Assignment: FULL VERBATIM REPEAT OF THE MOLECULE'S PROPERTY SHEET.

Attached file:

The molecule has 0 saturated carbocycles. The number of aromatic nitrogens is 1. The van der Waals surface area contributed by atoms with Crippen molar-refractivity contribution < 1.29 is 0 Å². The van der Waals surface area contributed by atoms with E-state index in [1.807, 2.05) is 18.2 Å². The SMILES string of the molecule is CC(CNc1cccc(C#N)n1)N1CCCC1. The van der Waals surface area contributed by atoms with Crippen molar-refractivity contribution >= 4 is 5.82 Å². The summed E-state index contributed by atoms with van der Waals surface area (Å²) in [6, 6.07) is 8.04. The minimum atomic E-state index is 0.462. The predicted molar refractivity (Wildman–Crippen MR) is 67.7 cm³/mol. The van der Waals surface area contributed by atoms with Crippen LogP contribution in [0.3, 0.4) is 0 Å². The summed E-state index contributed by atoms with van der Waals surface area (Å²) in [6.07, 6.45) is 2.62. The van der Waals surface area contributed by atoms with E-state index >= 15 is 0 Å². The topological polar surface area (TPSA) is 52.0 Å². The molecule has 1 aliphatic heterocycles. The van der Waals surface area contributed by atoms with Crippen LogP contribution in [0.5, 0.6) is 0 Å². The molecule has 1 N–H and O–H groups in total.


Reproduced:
The molecule has 0 saturated carbocycles. The number of aromatic nitrogens is 1. The van der Waals surface area contributed by atoms with Crippen molar-refractivity contribution < 1.29 is 0 Å². The van der Waals surface area contributed by atoms with E-state index in [1.807, 2.05) is 18.2 Å². The SMILES string of the molecule is CC(CNc1cccc(C#N)n1)N1CCCC1. The van der Waals surface area contributed by atoms with Crippen molar-refractivity contribution >= 4 is 5.82 Å². The summed E-state index contributed by atoms with van der Waals surface area (Å²) in [6, 6.07) is 8.04. The minimum atomic E-state index is 0.462. The predicted molar refractivity (Wildman–Crippen MR) is 67.7 cm³/mol. The van der Waals surface area contributed by atoms with Crippen LogP contribution in [0.3, 0.4) is 0 Å². The summed E-state index contributed by atoms with van der Waals surface area (Å²) in [6.07, 6.45) is 2.62. The van der Waals surface area contributed by atoms with E-state index >= 15 is 0 Å². The topological polar surface area (TPSA) is 52.0 Å². The molecule has 1 aliphatic heterocycles. The van der Waals surface area contributed by atoms with Crippen LogP contribution in [0.5, 0.6) is 0 Å². The molecule has 1 N–H and O–H groups in total.